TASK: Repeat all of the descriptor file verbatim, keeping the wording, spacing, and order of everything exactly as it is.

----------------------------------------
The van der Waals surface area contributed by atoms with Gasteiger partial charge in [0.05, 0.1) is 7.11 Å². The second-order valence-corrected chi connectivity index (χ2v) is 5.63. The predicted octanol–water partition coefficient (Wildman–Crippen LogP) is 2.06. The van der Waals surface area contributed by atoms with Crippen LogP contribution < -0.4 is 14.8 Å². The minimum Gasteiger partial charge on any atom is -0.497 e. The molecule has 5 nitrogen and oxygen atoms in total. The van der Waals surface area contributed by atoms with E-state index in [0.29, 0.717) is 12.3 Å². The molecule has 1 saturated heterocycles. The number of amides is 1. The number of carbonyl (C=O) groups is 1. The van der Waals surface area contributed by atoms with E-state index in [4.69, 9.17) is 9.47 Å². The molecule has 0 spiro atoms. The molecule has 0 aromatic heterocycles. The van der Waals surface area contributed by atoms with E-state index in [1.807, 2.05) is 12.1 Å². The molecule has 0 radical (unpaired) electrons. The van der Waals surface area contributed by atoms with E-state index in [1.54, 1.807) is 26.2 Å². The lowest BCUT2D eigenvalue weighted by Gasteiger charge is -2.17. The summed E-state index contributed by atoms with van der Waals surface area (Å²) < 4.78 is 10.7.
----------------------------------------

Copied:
The van der Waals surface area contributed by atoms with Gasteiger partial charge in [0.05, 0.1) is 7.11 Å². The second-order valence-corrected chi connectivity index (χ2v) is 5.63. The predicted octanol–water partition coefficient (Wildman–Crippen LogP) is 2.06. The van der Waals surface area contributed by atoms with Crippen LogP contribution < -0.4 is 14.8 Å². The minimum Gasteiger partial charge on any atom is -0.497 e. The molecule has 5 nitrogen and oxygen atoms in total. The van der Waals surface area contributed by atoms with E-state index in [0.29, 0.717) is 12.3 Å². The molecule has 1 saturated heterocycles. The number of amides is 1. The number of carbonyl (C=O) groups is 1. The van der Waals surface area contributed by atoms with E-state index in [4.69, 9.17) is 9.47 Å². The molecule has 0 spiro atoms. The molecule has 0 aromatic heterocycles. The van der Waals surface area contributed by atoms with E-state index in [1.807, 2.05) is 12.1 Å². The molecule has 0 radical (unpaired) electrons. The van der Waals surface area contributed by atoms with E-state index in [1.54, 1.807) is 26.2 Å². The lowest BCUT2D eigenvalue weighted by Gasteiger charge is -2.17. The summed E-state index contributed by atoms with van der Waals surface area (Å²) < 4.78 is 10.7.